Photo by Sam Mizelle/ultimaterecruit
The Athlete-Student: Freshman Year by Eugene Holloman sets the record straight on the realities of life as a college athlete
by Andy Hilton, recruit757
As an student-athlete at Bayside, Eugene Holloman was on the fast track. Now over a decade later, Holloman shares his experiences through fiction.
His new book, “The Athlete-Student: Freshman Year,” is meant to give readers a glimpse into the life and trials of a young and aspiring athlete.
While writing numerous research papers on leadership, Eugene decided to write his first fictional novel. His goal is to reach as many student-athletes and youth as possible in hopes that this story will benefit them, as Eugene believes having such an inspiring read would have been highly impactful when he was in high school.
The Athlete-Student: Freshman Year is a fictional novel about a young man who only has one dream, becoming a professional athlete. But, before he can reach his goals, he first has to go through college. This novel takes you on a ride through this young man’s journey in his freshman year of college as he balances academics, athletics, college parties, girls, drugs, alcohol, peer-pressure, teammates, coaches and everything else young men deal with on a college campus.
Few can understand the journey until they’ve experienced it. Holloman explains his inspiration and the impact he wants to have on athletes and their parents as they look to take on the challenges that lie ahead.
““Athletics is generally the first gift found. It is discovered as early as 4 or 5 years old. So, from 5 years old to say about 22 years old, time is spent nourishing that gift with hopes of making to the league. And in most cases, if there is an opportunity to go to college, it is used as a ladder to get to the next level,” said Holloman of his experience with recruiting and heading to college.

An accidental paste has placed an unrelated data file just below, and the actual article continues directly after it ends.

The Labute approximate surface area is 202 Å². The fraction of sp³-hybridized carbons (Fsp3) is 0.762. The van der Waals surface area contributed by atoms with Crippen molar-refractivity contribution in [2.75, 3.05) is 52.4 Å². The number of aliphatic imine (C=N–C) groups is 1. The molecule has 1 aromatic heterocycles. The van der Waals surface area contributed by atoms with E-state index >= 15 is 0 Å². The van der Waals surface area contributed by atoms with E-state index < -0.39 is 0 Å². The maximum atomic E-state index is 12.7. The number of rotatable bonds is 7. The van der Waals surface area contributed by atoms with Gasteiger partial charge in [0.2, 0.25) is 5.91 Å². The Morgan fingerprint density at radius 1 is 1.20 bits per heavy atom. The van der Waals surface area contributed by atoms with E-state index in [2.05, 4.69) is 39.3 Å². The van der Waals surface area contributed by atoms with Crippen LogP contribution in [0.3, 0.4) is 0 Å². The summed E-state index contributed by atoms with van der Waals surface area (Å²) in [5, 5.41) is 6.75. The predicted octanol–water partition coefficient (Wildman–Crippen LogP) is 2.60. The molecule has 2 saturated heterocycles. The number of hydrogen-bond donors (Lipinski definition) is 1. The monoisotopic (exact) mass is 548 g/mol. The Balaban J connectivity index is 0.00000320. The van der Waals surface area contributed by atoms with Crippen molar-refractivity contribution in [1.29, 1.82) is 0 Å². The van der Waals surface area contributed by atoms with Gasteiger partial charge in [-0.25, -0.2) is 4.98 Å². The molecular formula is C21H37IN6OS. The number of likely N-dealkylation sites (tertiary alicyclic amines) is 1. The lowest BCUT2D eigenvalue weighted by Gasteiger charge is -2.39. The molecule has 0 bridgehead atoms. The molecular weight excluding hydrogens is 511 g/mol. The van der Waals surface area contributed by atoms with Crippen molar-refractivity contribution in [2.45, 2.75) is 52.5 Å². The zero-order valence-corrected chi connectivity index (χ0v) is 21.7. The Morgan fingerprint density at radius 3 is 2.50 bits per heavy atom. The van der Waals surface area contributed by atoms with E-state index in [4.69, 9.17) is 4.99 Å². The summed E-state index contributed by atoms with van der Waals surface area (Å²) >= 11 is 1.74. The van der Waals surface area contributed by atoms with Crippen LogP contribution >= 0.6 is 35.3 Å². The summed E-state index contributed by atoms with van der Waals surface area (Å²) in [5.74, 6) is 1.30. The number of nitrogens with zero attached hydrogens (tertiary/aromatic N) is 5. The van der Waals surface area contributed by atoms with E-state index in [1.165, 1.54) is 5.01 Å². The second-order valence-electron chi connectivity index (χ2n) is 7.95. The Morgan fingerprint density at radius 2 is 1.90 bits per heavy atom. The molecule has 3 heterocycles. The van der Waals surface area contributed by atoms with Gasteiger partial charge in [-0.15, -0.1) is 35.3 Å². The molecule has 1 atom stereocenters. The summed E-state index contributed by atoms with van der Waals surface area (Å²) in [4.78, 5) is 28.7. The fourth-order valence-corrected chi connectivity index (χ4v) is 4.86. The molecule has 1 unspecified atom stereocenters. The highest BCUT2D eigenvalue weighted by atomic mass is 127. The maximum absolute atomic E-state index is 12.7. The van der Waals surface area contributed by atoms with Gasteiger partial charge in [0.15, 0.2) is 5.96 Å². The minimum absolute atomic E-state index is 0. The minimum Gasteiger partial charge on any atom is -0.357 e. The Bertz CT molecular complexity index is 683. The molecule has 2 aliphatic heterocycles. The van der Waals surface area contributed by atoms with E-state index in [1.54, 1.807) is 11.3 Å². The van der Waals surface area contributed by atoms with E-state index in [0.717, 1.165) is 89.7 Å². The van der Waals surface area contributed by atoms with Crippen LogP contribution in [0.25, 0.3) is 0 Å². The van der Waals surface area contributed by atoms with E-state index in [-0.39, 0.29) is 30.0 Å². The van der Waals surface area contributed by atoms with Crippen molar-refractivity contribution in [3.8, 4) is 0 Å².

“The easiest majors are often chosen, and if you aren’t part of the less than 3% of NCAA athletes to make it professionally, you could be stuck saying ‘WHAT THE HECK AM I GOING TO DO WITH MY LIFE?’ after college.”
“So through this novel, I’m trying to encourage every athlete to identify their gifts outside of athletics ASAP. Work hard in achieving your goal but have a backup plan if it does not work out. Research college majors and the types of jobs you could land. I can’t stress how important of having a solid backup plan is.”
Holloman speaks from experience. After Bayside, he went on to play for James Madison University.
The two-time all-conference running back saw his plans derailed after tearing ligaments in his knee his senior year.
That injury caused him to have two significant surgeries.
He eventually dropped off of all NFL draft boards and became devastated after graduating college.
Holloman graduated with a degree in a major simple enough to keep him eligible, but it was also a field of study that disinterested him.
Eugene quickly regretted not taking school more seriously. He spent the next four years in his parents’ home battling depression from not achieving his goals of playing in the NFL. Eugene eventually enrolled in a master’s program to pursue his MBA while working as an elementary school tutor and sales rep for a high-end suit retailer.
While not making enough money to pay for school, he eventually landed an entry-level job at a Fortune 500 healthcare company. Soon thereafter, he applied and was hired to the company’s leadership development program.
Eugene is now a corporate compliance manager for the same company and is currently pursuing his doctoral degree at Regent University.
Success didn’t come easily.
Every athlete’s path is unique, and Holloman wants his book to help student-athletes and their parents understand how dreams can be dashed, but proper planning can help you overcome obstacles.
You can find out more about the book and order it here on Amazon.com.
– Andy Hilton